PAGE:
- #1

MidgetDwarf

- 1,523

- 672

A little bit of myself.

I started arithmetic in community college, due to me having dropped out in 9th grade. I returned to cc with a GED at 21. It has taken me 4 yrs instead of 2, due to me having taken a lot of remedial courses. I am majoring in mathematics. I have a 3.4 gpa. I know I can raise it to a 3.7(I will be taken classess in the winter/spring).

How feasible is a double major in math and physics? I am not wealthy. And I will be 25 this year. I don't mind being in school for another 10 yrs.

I recently found out I really like physics. I would like to someday teach community college and later transition to high school. However, I do not want to be a teacher as soon as I graduate. I would like to work in industry. I do not know what industry interest me. However, by talking to professors, mathematical physics, mathematical modeling, and material science look like jobs I would not mind.

The reason for me wanting to work in industry: i have had many excellent teachers who were often bored of teaching remedial mathematics ( what I mean by remedial is any course below Calculus 3). These teachers were really great, helpful during office hours. During lecture you could actually feel the teachers boredom, it was like they were being tortured in a maximum security prison, think Guantanamo Bay.

Some teachers were differnt however, they had worked in industry. One professor went all over the world to solve mathematical problems in the real world. Ie the maple tree problem in Canada as one example. She would often show me pictures of what a math degree did for her, and how she was able to see and do things, she wouldn't have otherwise.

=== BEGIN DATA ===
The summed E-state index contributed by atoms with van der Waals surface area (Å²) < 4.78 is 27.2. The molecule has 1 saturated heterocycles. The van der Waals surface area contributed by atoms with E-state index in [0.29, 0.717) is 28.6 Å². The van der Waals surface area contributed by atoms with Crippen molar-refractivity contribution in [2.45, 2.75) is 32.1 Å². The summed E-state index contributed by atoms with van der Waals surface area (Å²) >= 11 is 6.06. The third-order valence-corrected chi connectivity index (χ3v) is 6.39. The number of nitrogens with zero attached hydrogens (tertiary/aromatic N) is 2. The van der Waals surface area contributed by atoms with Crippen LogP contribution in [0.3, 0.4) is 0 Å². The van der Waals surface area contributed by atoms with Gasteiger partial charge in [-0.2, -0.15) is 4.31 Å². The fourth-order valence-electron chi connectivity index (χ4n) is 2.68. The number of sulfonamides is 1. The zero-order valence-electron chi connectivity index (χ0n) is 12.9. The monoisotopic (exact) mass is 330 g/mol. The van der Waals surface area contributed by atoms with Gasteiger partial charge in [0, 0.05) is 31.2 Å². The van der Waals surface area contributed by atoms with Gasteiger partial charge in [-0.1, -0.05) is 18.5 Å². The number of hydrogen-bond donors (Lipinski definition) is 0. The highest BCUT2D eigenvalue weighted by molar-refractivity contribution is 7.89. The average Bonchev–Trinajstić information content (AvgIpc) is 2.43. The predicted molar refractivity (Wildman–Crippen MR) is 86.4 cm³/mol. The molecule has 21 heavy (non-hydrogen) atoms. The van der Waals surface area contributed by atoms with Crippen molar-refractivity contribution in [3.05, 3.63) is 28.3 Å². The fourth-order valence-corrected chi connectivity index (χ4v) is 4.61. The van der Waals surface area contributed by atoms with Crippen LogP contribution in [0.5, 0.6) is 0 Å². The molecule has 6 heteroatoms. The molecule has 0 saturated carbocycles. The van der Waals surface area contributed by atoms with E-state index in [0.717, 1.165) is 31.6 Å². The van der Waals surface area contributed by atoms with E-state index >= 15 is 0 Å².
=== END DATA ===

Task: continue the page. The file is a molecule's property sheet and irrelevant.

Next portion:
Also, there was a professor who worked for Nasa for over 30? yrs. An older man, in his late 70 or early 80s, he would say he was 25 lol. He was extremely in love with the idea of teaching, I struggled in his geometry class, and he took time out of his day everyday, to tutor me. He showed me how to attack a mathematical txtbook and how to think. All these teachers were happy, teaching and sharing there experiences and knowledge.

Someday I would like to be like these people. However, I fear, by looking at the other teachers, that if I do not work in industry I am always going to be in lecture bored and thinking what if I did something else.

I like learning for the sake of learning. I'm not sure whether it would be more beneficial to just get a math degree, and study physics on the side, while taking some courses that interest me? Or should I double major? I am planning not to get married, not sure if this matters and I already do not have a social life (doesn't bother me).